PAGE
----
Since the NAACP’s proposed moratorium on public charter schools in July, a number of Black leaders and organizations have come out against its stance. The latest backlash was a signed letter released last week from over 160 Black educational leaders calling on the NAACP to reconsider the proposed moratorium, which will be voted on next month.
The letter was released with the Black Alliance for Educational Options (BAEO) and the National Alliance for Public Charter School’s (NAPCS) as part of a new campaign, ChartersWork, which “tells a clear and compelling story of why more than 700,000 Black families have chosen charter schools.”
In addition to the letter and campaign, there have been signed statements from prominent Black educational leaders such as Michael Lomax, CEO of the United Negro College Fund (UNCF), and Howard Fuller, founder and chair emeritus of BAEO.
Sekou Biddle, vice president of advocacy at the UNCF, isn’t ready to question the legitimacy of the NAACP’s claims, but does think making a sweeping statement about the value of charter schools ignores local issues. He said:
Education is inherently a local issue so making broad national statements that are somehow designed to fit the various contexts that people live and work in in hundreds of thousands of communities around the country is a really hard fit.
Biddle admits that like traditional public schools, some public charter schools suffer from a lack of quality control and more attention should be paid to the role of charter authorizers.
However, Biddle said, “If the argument against charters is a quality argument then we shouldn’t be having a ‘charter versus traditional’ discussion, we should be having a ‘quality schools that uplift, support and put children on the road to success versus schools that do not’ argument.”
In an effort to address concerns on accountability, the UNCF, National Urban League and Education Post recently released a report Building Better Narratives in Black Education focusing on better engaging communities around K-12 education and driving substantive policy changes.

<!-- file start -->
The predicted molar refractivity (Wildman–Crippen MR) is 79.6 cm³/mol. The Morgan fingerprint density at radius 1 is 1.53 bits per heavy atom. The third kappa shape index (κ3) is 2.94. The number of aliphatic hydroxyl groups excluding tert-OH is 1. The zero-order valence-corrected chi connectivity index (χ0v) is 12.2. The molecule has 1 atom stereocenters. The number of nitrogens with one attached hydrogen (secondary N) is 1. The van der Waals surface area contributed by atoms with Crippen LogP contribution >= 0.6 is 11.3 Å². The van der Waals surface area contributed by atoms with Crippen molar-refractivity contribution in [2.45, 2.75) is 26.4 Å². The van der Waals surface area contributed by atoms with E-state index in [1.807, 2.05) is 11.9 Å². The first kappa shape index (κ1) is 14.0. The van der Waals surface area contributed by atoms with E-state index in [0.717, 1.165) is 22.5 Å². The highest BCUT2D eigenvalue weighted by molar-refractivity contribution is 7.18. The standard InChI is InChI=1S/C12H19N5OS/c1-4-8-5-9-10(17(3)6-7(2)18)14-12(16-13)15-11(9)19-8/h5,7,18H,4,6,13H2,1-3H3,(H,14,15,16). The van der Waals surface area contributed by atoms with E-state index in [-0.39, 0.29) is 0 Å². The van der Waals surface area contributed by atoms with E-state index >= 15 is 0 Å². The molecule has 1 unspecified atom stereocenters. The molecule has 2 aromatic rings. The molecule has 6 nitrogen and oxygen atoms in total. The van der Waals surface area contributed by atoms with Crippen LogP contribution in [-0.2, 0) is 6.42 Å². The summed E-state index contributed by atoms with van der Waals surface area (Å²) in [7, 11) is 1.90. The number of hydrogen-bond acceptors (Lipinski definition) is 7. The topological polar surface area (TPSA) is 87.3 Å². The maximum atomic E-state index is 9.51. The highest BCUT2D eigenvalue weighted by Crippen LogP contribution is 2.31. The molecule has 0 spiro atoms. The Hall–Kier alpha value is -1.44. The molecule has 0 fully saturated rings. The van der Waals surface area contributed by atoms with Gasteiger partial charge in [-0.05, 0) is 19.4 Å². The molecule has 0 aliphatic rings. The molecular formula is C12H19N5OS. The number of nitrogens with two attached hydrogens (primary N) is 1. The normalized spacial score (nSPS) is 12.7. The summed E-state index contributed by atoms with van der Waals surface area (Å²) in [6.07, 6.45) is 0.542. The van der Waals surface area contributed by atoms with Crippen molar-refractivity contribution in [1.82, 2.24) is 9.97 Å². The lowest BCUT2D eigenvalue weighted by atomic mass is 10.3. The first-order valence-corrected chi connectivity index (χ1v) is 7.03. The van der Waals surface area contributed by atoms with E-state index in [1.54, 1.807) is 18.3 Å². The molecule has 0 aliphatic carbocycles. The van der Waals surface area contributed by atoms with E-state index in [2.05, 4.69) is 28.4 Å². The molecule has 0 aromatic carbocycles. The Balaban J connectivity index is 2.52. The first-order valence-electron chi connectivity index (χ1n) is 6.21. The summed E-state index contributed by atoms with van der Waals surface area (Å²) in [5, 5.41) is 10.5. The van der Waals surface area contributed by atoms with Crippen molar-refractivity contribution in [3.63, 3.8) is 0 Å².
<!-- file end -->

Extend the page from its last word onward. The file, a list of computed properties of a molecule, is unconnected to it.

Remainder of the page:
Cheryl Henderson Brown, founding president and CEO of the Brown Foundation for Educational Equity, Excellence and Research, agrees with Biddle that a general statement can’t be made unless there’s a dialogue.
Henderson Brown is the daughter of plaintiff Oliver Brown of the landmark Brown v. Board of Education desegregation case. She says it’s unfair to point the blame at charter schools for re-segregation.
If we went back to 1954 and the decade after to look statistically at how many schools actually desegregated, we [would see] that we never had an appreciable amount of schools that complied with the court’s decision.
Henderson Brown thinks that her father would have supported public charter schools:
My father was ultimately a very civic minded person and was always concerned about the best for his community. With that said, I can’t fathom that he would be in opposition to another public option for educating children. It only fails when charter schools and traditional public schools are not communicating.
I asked Steve Perry, founder and head of schools of Capital Preparatory Schools, what he thought of the proposed moratorium. He said:
It’s not just a step backwards it’s a tumble all the way down the hill. They [the NAACP] are literally fighting against the very same opportunities that Brown v. Board of education gave birth to.
When the NAACP tries to back up what they refer to as “research” [emphasis not mine] as to why they have a moratorium, they find themselves reaching and breaking with logic very quickly into the argument. It would be better if they said the teachers union paid us.
Perry thinks the moratorium is fueled by teachers unions and anti-reform critics such as Diane Ravitch and Julian Vasquez Heilig. “The union is trying to gobble up as much real estate in the Black community as possible because they’re in trouble,” Perry said. “People are looking up and saying, ‘I’m not sending my child to that school. If I can get my child out, they’re gone.’”
But, Perry said, charter schools have greatly expanded the number of educational options for low-income families who have long had to settle for few to none.
“For the first time in American history, poor families are having the same conversation wealthy parents have been having, and it’s starting with, ‘Hey, where are you sending your child next year?’”
And that’s a conversation worth continuing.